Yeah, yeah, I mean, that’s just about some of the important pieces of managing projects for sure. I can tell you sort of what what I look at when, when managing projects. First off, I think it starts with people having kind of solid people fundamentals help projects run a lot smoother, most projects don’t feel because of a technical issue or a technical limitation, most privates feel due to people problems. So I find, you know, having the right kind of people in that work, knowing how to kind of manage up down and sort of, you know, across, helps you kind of get ahead of a lot of the project problems that actually kind of derail projects in, in really, in terms of, you know, specifics to project management’s, you know, I have high you know, high level 10 principles that I look at, first off as a person managing projects, as a project manager, you only have three levers at your disposal at any given time, you got resources, you got time, you got scope, those are the three things you can play with, to try and, you know, shifting your project, you can, you know, throw more people at the project up to a limit, of course, you can extend the timeline, you know, play with the dates or take things off of your scope so that you kind of get your dating kind of sooner. So, those are kind of knowing that helps you at least know that, you know, there’s only one of those three things if you move one, the other two will move and you kind of have to part to adjust accordingly. Some of the other principles I like to follow. One of them is obvious planning you need like you mentioned you need to plan even if it’s with high level sort of milestones and very rough estimates. But just taking the work to plan helps with a couple of things. One, it gets your stakeholders aligned, where everyone is more or less on the same page in terms of what exactly, you know, isn’t scope here. And then the high level estimates, they could be very rough, but they come in handy. The more projects you do, because what you do is essentially, you track your estimates versus your actuals over time, and you’d be like, cool, we’ve been consistently off by, you know, 20%, or however, we have a problem. So let’s add that the padding going forward. So you’re learning from your own history. And speaking of padding, I, I like to add this idea from you know, Charlie Munger, Warren Buffett’s, you know, cool co chair at Berkshire Hathaway has this idea of a margin of error when they invest in the stock. So the value stocks at $10, he likes to add a 50% margin of errors and only buy it if the stock is at $5. In case he was wrong about it seemed him Fraud Management, margin of error, make sure you pad things in case all the estimates are wrong. And you’ll get better at that, you know, overtime, as I mentioned, by tracking your actuals. And perhaps the last one is accurate accountability, right? You want very clear owners of kind of who are doing all the individual sort of tasks, while stones and a mechanism to, you know, hold them accountable and kind of track the progress of that. In the software world, for example, why do people use Scrum. And there’s there are different ways to to, to adjust that to to kind of hit all of those things that is talked about. They’re very similar ways of managing projects elsewhere. But those are sort of the main highlights. The last one as always reflections or, you know, Project retrospective, and knowing the more kind of project keys and more project lingo, by the end of the project, always look back and look at ways to improve and iterate to go forward. Yeah, those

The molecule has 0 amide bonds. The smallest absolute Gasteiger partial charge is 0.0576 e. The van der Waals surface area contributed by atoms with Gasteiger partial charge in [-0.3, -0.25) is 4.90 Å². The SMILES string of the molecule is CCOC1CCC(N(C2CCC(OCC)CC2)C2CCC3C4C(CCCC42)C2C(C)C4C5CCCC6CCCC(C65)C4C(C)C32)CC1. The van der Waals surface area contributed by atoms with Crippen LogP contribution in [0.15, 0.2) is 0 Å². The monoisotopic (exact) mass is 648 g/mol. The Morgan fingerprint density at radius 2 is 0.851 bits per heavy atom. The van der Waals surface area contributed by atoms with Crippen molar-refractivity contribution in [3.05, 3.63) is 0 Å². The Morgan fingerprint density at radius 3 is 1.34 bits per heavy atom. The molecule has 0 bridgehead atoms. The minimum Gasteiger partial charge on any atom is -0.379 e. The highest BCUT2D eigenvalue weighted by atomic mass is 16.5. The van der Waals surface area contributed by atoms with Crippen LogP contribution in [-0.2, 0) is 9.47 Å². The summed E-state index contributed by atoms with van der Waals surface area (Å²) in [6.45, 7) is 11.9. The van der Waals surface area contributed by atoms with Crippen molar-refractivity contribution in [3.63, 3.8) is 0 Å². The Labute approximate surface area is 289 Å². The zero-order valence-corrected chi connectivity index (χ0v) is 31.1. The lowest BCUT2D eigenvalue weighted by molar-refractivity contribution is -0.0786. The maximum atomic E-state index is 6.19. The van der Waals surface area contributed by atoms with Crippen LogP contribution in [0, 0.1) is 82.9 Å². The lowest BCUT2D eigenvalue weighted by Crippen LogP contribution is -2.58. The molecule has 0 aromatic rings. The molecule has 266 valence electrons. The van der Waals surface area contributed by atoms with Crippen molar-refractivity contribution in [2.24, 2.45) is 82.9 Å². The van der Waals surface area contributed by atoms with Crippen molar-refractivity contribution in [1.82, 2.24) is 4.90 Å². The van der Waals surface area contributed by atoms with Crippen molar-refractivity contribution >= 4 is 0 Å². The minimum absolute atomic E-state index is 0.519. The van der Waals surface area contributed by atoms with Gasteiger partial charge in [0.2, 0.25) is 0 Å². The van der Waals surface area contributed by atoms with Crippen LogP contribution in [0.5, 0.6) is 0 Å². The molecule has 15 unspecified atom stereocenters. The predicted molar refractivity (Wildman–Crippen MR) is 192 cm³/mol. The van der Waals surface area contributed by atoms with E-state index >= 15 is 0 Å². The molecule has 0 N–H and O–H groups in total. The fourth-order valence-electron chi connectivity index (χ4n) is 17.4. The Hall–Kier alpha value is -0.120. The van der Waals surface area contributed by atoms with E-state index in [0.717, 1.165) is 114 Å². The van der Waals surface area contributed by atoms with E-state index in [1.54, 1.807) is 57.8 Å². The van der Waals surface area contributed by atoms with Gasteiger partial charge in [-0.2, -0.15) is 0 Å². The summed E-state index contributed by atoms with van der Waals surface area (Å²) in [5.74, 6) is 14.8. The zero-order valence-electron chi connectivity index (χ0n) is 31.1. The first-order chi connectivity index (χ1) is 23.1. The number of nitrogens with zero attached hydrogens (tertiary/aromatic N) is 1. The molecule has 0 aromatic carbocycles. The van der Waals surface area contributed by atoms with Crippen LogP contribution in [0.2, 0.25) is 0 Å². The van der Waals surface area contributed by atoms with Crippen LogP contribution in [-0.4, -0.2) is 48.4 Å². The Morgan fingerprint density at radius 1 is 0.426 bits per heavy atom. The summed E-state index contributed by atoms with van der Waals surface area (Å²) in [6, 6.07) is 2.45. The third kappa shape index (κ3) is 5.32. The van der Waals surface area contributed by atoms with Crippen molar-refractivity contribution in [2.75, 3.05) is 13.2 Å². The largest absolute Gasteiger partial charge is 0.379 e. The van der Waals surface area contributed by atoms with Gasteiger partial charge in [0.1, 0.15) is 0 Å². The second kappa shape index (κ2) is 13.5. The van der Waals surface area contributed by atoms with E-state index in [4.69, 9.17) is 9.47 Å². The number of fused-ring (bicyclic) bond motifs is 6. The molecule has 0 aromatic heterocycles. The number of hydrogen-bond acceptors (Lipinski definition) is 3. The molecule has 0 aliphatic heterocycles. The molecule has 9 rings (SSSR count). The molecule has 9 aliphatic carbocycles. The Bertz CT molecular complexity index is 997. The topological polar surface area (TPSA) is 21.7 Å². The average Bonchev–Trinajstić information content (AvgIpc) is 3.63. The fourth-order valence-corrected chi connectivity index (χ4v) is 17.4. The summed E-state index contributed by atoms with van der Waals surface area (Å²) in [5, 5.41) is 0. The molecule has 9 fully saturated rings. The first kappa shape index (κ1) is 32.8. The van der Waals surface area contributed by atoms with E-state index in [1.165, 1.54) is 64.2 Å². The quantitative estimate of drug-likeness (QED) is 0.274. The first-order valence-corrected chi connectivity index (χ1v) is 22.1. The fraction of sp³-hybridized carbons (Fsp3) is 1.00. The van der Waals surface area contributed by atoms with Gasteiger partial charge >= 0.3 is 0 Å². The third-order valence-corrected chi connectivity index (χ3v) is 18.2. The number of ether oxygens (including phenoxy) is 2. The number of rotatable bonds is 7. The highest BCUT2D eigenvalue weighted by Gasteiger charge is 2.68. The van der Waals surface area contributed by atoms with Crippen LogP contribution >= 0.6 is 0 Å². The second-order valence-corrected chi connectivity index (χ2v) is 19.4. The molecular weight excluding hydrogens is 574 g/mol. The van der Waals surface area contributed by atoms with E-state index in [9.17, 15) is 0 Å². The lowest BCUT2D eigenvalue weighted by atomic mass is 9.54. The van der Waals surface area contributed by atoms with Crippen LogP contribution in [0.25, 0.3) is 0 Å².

Aaron Moncur  32:07